The goal of the OLBIOS Advisory Group is to help you ask the right questions, raise awareness and inform you on the ethical issues you are confronted with, using ethics not as a constraint machine but as a basis for a stronger, deeper, more conscious and creative approach to your field.
What is the history of the examples of the mixing and melding of Church and state?
Support of the slave trade by « born again » Christians to the dangerous trends of today promoting holy war and imperialism.
In which ways does Religion – as a collection of cultural and belief systems – establishes symbols that relate humanity to moral values? How does religion differs from private belief?
What is the importance of the organized behaviors of most religions and what defines what constitutes adherence or membership?
What is the role of congregations of laity, meeting and services for the purposes of veneration/prayer, and the existence of holy places and/or scriptures?
What is the precise function of commemorations, sermons, sacrifices, festivals, feasts, initiations, funeral and matrimonial services?
How should we judge the association of religions with public institutions, from schools and hospitals to government and political hierarchies?
Can we divide religions to the categories of world religions (transcultural and international faiths), indigenous (nation-specific groups) and the new religious movements?
Is theology apologetical in nature, committed only to the defense and not the investigation of particular religious positions?
What is the difference between monotheism and monolatry, pantheism and panentheism, animism and shamanism, theism and deism?
How are we to think about the variety of different religions and their even stronger variety in specific denominations and actual practices?
How does religion influences modern culture and how does culture in turn influences religion?
What is the economic reality and impact of religions?
Can Religion be recognized as a universal impulse? In which way and with what results many religious practitioners have aimed to band together in interfaith dialogue and cooperation?
Do the terms atheist and agnostic mean by definition the opposite of religious?
What are the arguments of the critics of religion who consider it to be outdated, harmful to the individual and the society? Do religions try to impede the progress of science and even encourage immoral acts?
How can we interpret brainwashing of children, faith healing and circumcision as well as holy wars and discrimination against women and homosexuals?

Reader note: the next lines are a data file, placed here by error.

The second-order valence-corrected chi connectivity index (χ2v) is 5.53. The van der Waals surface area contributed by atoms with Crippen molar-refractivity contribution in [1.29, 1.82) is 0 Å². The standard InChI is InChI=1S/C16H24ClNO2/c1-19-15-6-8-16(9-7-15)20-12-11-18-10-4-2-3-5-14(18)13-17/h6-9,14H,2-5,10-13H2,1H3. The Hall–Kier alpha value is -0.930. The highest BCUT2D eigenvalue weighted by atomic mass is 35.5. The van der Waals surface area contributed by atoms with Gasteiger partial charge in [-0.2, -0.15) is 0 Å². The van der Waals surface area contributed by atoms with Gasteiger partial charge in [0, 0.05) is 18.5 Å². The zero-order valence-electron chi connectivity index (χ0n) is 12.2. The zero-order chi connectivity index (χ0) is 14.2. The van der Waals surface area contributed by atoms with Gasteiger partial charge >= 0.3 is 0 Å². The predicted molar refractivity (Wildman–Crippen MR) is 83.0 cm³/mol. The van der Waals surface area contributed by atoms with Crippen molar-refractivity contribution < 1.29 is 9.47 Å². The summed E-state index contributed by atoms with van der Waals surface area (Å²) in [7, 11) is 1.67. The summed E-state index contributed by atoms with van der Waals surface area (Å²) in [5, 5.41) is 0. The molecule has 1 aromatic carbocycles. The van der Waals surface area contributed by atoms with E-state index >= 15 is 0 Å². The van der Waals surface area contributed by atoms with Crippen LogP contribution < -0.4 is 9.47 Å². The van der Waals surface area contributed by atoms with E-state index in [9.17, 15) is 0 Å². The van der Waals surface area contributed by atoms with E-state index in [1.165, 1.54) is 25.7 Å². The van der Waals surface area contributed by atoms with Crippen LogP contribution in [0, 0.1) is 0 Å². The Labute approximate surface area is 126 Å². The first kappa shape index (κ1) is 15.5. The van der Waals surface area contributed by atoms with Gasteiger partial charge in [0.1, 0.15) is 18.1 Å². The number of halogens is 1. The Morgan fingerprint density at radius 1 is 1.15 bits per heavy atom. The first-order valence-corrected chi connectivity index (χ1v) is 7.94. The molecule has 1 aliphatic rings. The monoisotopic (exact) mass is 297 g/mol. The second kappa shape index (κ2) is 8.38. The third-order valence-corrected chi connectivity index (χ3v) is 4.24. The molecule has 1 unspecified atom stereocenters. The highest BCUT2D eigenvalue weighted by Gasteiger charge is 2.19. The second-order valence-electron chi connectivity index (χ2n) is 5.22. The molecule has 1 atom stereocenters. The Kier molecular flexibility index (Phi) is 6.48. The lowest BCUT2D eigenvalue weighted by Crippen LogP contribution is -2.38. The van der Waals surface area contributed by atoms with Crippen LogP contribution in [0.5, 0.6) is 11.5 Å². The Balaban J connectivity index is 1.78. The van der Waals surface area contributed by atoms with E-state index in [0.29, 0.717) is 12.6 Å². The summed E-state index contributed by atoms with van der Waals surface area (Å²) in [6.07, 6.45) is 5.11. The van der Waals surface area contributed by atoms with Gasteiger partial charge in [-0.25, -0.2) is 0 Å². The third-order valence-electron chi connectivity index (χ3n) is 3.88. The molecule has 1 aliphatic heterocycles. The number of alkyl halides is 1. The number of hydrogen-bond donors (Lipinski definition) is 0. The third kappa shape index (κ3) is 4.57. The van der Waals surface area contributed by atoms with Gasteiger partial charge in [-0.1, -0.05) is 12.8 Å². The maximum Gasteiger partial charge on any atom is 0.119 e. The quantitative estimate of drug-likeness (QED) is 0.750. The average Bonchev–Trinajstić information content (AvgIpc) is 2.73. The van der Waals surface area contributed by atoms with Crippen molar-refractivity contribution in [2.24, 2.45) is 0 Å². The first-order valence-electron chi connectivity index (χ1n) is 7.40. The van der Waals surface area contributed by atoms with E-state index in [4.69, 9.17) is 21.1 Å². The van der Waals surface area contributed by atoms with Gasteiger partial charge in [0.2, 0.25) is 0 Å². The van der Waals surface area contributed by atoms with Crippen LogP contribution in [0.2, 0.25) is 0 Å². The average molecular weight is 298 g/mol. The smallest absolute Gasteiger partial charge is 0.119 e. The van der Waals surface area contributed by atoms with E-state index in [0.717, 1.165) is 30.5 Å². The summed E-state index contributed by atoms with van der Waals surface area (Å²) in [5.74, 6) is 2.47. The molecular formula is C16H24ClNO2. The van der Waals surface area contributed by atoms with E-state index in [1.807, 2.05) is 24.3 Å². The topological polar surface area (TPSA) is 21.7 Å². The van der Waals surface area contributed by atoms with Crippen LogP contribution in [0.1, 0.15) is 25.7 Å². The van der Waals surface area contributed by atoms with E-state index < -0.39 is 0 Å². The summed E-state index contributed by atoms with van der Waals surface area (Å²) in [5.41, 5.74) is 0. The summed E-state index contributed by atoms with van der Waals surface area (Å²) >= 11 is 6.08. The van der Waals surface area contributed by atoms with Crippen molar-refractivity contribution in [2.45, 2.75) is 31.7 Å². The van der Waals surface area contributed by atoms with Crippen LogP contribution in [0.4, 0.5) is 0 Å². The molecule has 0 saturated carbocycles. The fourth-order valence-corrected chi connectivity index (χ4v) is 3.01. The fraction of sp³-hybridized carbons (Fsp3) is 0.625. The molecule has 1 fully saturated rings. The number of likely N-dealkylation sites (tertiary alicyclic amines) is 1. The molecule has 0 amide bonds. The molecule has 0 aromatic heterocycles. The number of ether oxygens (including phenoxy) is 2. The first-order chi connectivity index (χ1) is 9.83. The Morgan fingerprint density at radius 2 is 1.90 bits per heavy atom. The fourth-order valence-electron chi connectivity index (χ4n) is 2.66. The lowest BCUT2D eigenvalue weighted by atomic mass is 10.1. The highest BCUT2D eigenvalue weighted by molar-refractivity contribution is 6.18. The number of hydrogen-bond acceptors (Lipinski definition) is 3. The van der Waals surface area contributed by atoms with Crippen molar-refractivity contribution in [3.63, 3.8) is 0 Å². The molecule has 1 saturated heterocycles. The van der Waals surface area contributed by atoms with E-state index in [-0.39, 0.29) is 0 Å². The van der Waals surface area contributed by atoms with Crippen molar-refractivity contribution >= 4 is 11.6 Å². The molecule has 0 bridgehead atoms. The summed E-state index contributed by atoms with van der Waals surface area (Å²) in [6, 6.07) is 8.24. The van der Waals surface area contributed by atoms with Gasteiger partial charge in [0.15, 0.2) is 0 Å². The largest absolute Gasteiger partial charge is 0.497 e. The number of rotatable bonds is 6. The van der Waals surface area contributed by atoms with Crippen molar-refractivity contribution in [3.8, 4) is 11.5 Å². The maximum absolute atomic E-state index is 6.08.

Do religions require beliefs that are irrational, unscientific, or unreasonable?
Could religions include superstitions or make use of magical thinking? What is the influence of myth symbolism in religions?
What does the history of religious violence shows us, from the Crusades to jihad? What is the role of violence in the scriptures of world’s religions?
Why have religious differences produced so much horror?
Do religions have a special sense of righteousness and do they use violence to promote their goals claiming divine favor for themselves?
What are the benefits of faith for an individual or a community?
Fundamental, “difficult” questions: abortion access, equal rights and protections for lesbians, gays, bisexuals, transgender persons, transsexuals, same-sex marriage, construction of Muslim community centres.
Polygamy and plural marriage.
Capital punishment. Religions and the Law.
Religion in public schools.
Acceptance of inter-racial, same-sex, inter-faith marriage.
Use of condoms, pre-marital sex.
Faith-based, government-financed schools.
Politics of organised religions and the influence of churches and religions worldwide.
Changes of religious teachings and policies over time as to various topics.
Access to abortion, and reducing the abortion rate.
Sexual abuse of children/young people by clergy.
Cremation vs. burial.
Embryo and stem cell research / Therapeutic cloning.
Euthanasia and assisted suicide.
Medical management of pain.
Faith healing vs. medical treatment.
Female ordination (priests, pastors, ministers, rabbis).
Compassion in politics, the Pope & Dalai Lama as (successful?) State leaders.
Separation of Church and State.
The issue of Suicide.
The impressive rise of sects worldwide, their functioning and influence.
Are there any real efforts towards Ecumenism?
Equal rights for religious minorities.
Understanding the causes of religious hatred.
Cults and new religious movements.
Discrimination against people motivated by religious belief.
The debate on the Muslim veil.
Did traditional religion become privatized and lose its public relevance? At which point?
Can there be morality without any religion?
The tremendous influence of religious thought patterns: promise and threat, rules and commands, reward and punishment, compassion and charity, sins, regret and forgiveness, power of (common) belief, love, grace, praying.
Communities defined by religious traditions, rituals and aesthetics, clear guidelines of instruction of right and wrong, encouragement to act ethically and oppose unethical actions.
Does religion exercise renewed public influence? Its role as source of collective obligation and limit-setting, of legitimatizing certain norms.
Religious-politic movements and their attempts to create public influence.
When religion is “applied” to problems generated in other systems but not solved there : economic poverty, political oppression, familial estrangement.
On linking religions. Communication and social problems.
Secularization of modern society and globalization.
Differences and similarities between Buddhist, Christian, Confucian, Taoist, Hindu, Islamic, Jewish, Shinto ethics. Comparative theology ethics.